12. Landscape with an Obelisk was one of 13 paintings stolen in one swoop and the $10 million work remains unaccounted for

For many years, Landscape with an Obelisk was attributed to the Italian master Rembrandt. After much investigation, however, it was determined that it was actually the work of Govert Flinck. Compared to the Italian, the Dutchman is quite little-known outside of his own country. And, sadly, this could remain the case, especially since this famous work of his was stolen from a Boston gallery in 1990 and is still missing.

The oil-on-wood painting, which depicts a pastoral landscape with a mysterious obelisk in the background, was finished in 1638. While it was inspired by the artist’s time in Rome, and in particular his time perfecting his craft in the ancient ruins of Tivoli just outside of the city, the exact location depicted is not clear. Regardless, at some point, it was acquired by Isabella Stewart Gardner, one of the most notable American collectors and cultural philanthropists of the last century. She left it to the city of Boston and it hung in the Isabella Stewart Gardner Museum. And here it remained until March 1980, when the largest art theft in world history happened.

Landscape with Obelisk was one of 13 paintings stolen that day. The total worth of the haul is believed to be around $500 million. The Flinck landscape on its own is worth in the region of $10 million, even if it lost some value after it was proven not to be the work of Rembrandt. Over the years, the finger of blame has been pointed at the Boston underworld. But even if local gangsters were behind the famous theft, it’s highly unlikely that they would risk trying to sell their half-a-billion-dollar haul. As such, Flinck’s most famous work will remain hidden from the public eye indefinitely, perhaps forever.

These Famous Works of Art Were Lost or Stolen and Are Still Missing Today
Freud’s paintings have fetched millions, but this portrait has been missing for decades. Wikimedia Commons.

13. Francis Bacon by Lucien Freud remains lost, despite the artist’s best efforts at persuading the thieves who took it more than 30 years ago to hand it back

Since several of his paintings have been sold for record-breaking amounts, including one that sold at auction for $142 million, the theft of a Lucien Freud portrait from a Berlin gallery 30 years ago is understandably one of the greatest art mysteries of modern times. The fact that the stolen painting was a portrait Freud painting by one of his fellow artist Francis Bacon makes the case even more intriguing. To date, despite the best efforts of the British government, the Berlin police and even the artist himself, Freud’s work remains missing.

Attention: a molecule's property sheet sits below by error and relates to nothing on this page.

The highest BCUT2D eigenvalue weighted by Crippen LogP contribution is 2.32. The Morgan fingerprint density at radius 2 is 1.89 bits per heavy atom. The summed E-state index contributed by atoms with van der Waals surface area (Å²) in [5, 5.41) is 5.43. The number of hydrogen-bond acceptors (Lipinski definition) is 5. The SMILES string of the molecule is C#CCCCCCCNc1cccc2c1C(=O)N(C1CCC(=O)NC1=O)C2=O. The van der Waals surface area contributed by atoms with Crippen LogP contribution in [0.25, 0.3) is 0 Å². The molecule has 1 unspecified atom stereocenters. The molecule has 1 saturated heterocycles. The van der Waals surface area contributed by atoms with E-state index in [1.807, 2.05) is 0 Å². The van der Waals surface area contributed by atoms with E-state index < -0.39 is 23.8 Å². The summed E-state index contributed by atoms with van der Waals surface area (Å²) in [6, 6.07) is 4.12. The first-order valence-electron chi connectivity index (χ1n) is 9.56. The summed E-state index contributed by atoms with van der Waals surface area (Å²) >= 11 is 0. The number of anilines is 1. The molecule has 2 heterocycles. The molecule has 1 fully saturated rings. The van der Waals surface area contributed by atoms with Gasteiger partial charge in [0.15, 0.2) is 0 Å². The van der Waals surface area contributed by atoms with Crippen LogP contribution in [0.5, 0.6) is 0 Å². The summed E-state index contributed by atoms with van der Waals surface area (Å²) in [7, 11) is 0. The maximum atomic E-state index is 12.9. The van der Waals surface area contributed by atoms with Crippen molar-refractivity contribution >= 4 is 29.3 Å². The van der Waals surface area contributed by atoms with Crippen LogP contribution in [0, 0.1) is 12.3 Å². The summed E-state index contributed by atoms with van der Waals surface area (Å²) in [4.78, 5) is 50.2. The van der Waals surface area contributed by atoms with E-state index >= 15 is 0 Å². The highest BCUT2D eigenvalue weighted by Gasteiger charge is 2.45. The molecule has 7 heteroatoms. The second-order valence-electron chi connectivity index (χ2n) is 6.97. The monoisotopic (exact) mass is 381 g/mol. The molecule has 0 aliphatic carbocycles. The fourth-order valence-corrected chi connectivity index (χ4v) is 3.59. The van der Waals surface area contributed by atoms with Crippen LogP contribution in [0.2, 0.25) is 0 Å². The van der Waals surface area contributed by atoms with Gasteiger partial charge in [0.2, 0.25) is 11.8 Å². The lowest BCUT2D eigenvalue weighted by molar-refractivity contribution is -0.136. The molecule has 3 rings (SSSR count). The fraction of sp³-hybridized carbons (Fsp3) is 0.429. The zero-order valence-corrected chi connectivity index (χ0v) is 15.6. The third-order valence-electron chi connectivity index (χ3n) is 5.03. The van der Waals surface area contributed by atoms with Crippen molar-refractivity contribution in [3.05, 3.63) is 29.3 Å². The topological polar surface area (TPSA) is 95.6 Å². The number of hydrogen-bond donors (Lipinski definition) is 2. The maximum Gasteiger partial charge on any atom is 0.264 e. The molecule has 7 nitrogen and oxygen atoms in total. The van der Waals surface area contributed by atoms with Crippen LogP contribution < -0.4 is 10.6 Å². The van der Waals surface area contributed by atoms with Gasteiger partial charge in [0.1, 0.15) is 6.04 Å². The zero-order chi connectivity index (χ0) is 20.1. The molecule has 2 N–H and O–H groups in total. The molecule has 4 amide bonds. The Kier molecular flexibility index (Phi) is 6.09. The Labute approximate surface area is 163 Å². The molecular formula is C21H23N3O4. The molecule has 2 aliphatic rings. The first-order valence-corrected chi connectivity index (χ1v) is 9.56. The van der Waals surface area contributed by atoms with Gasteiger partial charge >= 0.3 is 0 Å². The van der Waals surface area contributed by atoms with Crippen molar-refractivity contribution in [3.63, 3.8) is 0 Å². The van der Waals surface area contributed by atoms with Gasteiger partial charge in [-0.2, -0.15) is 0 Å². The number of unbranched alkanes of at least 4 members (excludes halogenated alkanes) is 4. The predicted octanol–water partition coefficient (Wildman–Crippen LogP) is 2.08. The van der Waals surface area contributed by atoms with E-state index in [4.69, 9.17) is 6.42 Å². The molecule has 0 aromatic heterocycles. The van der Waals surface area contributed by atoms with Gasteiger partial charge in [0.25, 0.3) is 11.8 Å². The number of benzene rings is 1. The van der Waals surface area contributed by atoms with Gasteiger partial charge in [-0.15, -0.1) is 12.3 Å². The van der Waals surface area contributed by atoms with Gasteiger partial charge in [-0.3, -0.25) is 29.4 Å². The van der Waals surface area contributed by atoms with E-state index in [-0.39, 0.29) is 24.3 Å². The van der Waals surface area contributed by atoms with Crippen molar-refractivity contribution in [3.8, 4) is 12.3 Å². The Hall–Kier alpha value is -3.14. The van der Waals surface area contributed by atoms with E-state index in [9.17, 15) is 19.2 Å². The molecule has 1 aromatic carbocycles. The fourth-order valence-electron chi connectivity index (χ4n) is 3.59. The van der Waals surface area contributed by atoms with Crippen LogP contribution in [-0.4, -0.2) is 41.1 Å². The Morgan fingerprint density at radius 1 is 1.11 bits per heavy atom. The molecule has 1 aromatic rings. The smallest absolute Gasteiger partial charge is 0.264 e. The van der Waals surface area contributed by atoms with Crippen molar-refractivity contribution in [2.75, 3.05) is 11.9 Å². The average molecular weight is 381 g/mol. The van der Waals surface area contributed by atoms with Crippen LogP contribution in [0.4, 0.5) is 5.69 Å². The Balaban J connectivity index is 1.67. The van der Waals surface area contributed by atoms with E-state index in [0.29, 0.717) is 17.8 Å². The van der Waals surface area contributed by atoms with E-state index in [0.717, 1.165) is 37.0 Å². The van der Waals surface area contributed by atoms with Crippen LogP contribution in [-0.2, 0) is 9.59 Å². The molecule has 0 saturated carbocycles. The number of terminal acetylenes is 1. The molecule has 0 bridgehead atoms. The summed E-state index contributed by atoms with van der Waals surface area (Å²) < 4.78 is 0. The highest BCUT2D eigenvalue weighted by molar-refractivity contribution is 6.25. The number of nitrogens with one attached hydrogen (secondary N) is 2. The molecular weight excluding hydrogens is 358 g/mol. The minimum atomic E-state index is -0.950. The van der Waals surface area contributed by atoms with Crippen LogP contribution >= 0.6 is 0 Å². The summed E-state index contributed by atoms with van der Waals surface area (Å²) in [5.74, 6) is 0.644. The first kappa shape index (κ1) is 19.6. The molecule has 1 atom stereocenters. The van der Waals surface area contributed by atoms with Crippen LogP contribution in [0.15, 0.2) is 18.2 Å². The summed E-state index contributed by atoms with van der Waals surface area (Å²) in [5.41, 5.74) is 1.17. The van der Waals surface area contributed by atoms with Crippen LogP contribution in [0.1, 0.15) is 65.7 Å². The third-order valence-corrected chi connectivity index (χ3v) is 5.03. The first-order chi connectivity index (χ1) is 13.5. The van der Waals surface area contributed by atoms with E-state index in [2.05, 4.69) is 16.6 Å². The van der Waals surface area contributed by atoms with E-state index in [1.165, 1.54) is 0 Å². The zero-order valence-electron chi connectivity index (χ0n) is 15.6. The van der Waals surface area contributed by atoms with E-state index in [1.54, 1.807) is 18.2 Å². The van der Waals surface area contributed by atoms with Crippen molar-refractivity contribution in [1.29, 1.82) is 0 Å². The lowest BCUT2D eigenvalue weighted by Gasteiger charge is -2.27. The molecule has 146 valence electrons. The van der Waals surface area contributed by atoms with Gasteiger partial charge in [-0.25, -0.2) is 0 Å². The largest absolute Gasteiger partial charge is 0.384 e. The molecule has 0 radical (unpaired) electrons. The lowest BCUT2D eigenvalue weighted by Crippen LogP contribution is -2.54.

It was in 1988 when the British Council organized an exhibition of Freud’s celebrated work in Berlin. The portrait of Bacon was sent to the German city on loan from the Tate in London. The exhibition had only been open a short while when the painting was taken off the wall and spitted away in an audacious robbery in broad daylight. Within a year, Freud received a ransom note from the thieves. However, according to the artist himself, the Berlin police dithered and the agreed exchange never took place. After that, all contact with the thieves was lost and the painting was gone for good.

More than a decade later, frustrated by the lack of developments, Freud went back to Berlin and put ‘Wanted’ posters up around the city. He even offered a reward of around $150,000 for information leading to the portrait’s return. Again, however, he had no luck. In London, the Tate Gallery remains confident that the painting will show up one day. Indeed, the work is still listed in its catalog, with the disclaimer ‘not on display’ the only hint to suggest that it hasn’t been seen for years. Bacon himself was less hopeful. Before he died in 1992, he commented on the case. “Most likely it was burnt,” he says of the lost painting.

These Famous Works of Art Were Lost or Stolen and Are Still Missing Today
This missing masterpiece is believed to be a self-portrait of Rembrandt. Wikimedia Commons.

14. Portrait of a Young Man is believed to be a unique self-portrait by the Italian Renaissance master Raphael, making it an invaluable missing work of art